Neville Chamberlain is known as a politician who naïvely believed that Hitler was a reasonable man with whom one could do business. Churchill knew better, and used the word appeaser for someone "who feeds a crocodile, hoping it will eat him last".
Last year, new members had to be elected for the UN Human Rights Council. Of all the countries in the Middle East and Northern Africa, Libya is the country where the army acted in the most brutal way against protesters. According to Human Rights Watch, there were more than 100 deaths in four days, partly because security forces used mortars and even machine guns against unarmed civilians. Such is exceptional even in that region.
Still, a few months ago Belgium voted for Libya as a full member of the Human Rights Council of the United Nations. Steven Vanackere, Belgium's minister of Foreign Affairs, defended his decision last month as follows:
"Libya has ratified most of the human rights conventions of the UN. Those against racial discrimination, about the prevention and punishment of genocide, or even those against torture and other cruel, inhuman or degrading treatment and punishment, were ratified by Libya but not by, for example, other candidate members like Angola."
"The inclusion of a country in the Human Rights Council can be a way to engage it towards more respect for human rights. Through the membership, it is exposed to a daily dialogue and monitoring of its own human rights situation. The voting instruction contained an order to refer in a verbal note to the clean slate situation and to indicate that Belgium was counting on a constructive attitude in the Human Rights Council. "
"In its application, Libya entered into a number of voluntary pledges and commitments. These pledges are situated in the field of cooperation with regional human rights bodies and the Office of the UN High Commissioner for Human Rights, the promise of a constructive dialogue to engage with society and Human Rights NGO's, a commitment to achieve the right to development, and to cooperate with all UN Member States to protect and safeguard human rights."
The vote was secret. It is believed that most, but not all, EU countries voted in favor. How could minister Vanackere think that Libya is a country where the regime would not shoot at hundreds of unarmed civilian demonstrators, or that Gaddafi is not a crocodile?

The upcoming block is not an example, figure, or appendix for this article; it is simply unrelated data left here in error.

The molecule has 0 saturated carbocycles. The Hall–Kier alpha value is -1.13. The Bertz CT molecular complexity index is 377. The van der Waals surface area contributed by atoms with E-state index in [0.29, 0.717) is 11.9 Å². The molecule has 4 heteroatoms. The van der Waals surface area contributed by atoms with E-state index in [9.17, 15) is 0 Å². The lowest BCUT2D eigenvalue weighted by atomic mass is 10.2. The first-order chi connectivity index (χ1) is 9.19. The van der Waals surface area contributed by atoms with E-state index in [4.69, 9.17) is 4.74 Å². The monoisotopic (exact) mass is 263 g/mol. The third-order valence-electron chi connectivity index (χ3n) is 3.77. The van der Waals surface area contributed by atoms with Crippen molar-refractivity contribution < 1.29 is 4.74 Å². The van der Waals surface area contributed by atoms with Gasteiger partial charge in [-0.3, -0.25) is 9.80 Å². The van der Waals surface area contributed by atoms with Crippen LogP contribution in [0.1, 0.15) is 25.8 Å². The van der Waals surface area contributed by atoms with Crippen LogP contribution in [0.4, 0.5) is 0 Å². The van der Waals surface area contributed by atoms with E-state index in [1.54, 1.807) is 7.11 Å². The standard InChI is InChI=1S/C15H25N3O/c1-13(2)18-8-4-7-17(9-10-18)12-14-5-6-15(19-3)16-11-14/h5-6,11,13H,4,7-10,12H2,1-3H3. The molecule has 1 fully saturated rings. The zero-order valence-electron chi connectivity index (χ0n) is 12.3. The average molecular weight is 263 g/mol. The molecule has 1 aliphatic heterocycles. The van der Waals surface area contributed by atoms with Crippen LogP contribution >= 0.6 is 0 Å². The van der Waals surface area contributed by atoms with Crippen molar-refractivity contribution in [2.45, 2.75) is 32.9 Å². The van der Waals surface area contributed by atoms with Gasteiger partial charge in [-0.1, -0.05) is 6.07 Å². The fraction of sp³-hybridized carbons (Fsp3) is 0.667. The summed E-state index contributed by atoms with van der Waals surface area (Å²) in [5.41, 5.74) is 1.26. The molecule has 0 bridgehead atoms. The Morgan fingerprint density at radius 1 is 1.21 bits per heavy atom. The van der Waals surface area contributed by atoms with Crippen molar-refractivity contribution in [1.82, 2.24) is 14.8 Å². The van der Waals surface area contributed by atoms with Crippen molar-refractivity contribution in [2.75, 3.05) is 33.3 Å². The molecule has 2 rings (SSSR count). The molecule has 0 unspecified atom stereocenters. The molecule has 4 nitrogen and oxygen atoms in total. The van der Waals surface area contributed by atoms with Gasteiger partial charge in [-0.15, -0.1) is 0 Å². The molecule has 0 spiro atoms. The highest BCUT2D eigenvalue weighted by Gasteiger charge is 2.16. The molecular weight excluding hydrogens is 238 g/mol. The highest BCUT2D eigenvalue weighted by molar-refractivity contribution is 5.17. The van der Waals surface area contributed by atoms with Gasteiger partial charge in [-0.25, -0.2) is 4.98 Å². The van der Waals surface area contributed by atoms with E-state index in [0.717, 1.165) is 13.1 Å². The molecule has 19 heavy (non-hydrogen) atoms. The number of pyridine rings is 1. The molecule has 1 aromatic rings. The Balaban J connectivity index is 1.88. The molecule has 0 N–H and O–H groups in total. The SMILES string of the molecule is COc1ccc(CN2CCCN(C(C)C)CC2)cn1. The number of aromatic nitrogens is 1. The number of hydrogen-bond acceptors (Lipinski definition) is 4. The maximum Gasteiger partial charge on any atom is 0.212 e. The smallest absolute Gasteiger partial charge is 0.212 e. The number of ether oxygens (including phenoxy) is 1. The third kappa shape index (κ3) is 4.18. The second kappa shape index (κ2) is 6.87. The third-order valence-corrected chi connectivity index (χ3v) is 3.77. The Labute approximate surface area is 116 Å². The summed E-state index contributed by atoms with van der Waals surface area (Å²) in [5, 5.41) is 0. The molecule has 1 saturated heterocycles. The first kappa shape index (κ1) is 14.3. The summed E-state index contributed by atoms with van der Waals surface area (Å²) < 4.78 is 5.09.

Curiously, Minister Vanackere stated that Belgium would not have voted for Iran:
"Our country would not have voted for Iran if that country had not withdrawn its candidacy under international pressure. Belgium was one of the countries that exerted international pressure against the Iranian candidacy, through an explicit bilateral approach."
Somewhere, somehow, minister Vanackere must have decided that Gaddafi has become over the years a more reasonable man than the Iranian mullahs. However, a leopard does not change his spots. An absolute dictator only hits the top by sparing nothing and nobody. Such a person never changes. It suffices to read what Freedom House has to say about human rights in Libya or Amnesty International or Unwatch. Human Rights Watch writes:
"Over the past decade Libya dramatically transformed its international status from a pariah state under UN, EU and US sanctions to a country that, in 2009 alone, held the Presidency of the UN Security Council, the chair of the African Union and the Presidency of the UN General Assembly. But this transformation in Libya’s foreign policy has not galvanized an equivalent transformation of Libya’s human rights record which remains poor, despite some limited progress in recent years."
Vanackere could have learnt some lessons from Gaddafi's call for an international jihad against Switzerland because that country had arrested his son Hannibal on charges of beating up two servants in a Swiss hotel.
It is not because in 2003, after seeing what had happened to Saddam Hussein and his family, Gaddafi was afraid of the possible consequences of its nuclear program, and therefore put away his nuclear ambitions, that the West should give him the honor of standing on a Human Rights podium. This shows that the transformation of the UN Human Rights Commission into a so-called Human Rights Council in 2006 did not change the basic fact: the idea that a dictatorship has anything meaningful to say about human rights is insane. Only a multiculturalist can believe this or play along in such a show.
Contrast this wishful thinking about dictators with a man universally derided as dumb by the "thinking classes" in the US and Europe: Ronald Reagan, who not only was one of the very few to understand the USSR would crumble if the West finally had the confidence to assert it was morally right, but who also called Ghadaffi a "mad dog". Colourful maybe, spot on certainly. If only President Obama had the same judgement as Ronald Reagan.
Even today, while blood is flowing in the streets of Tripoli and Benghazi, minister Vanackere remains soft on Gadaffi:
"There is no need for the EU to target Muammar Gaddafi personally"
But let's end with a positive note. At least minister Vanackere made public how Belgium had voted, something the Obama administration did not have the guts for. He took the personal responsibility for the decision and for the lack of consensus in his administration, and he explained the motivation for the decision. Still, he should have shown more courage.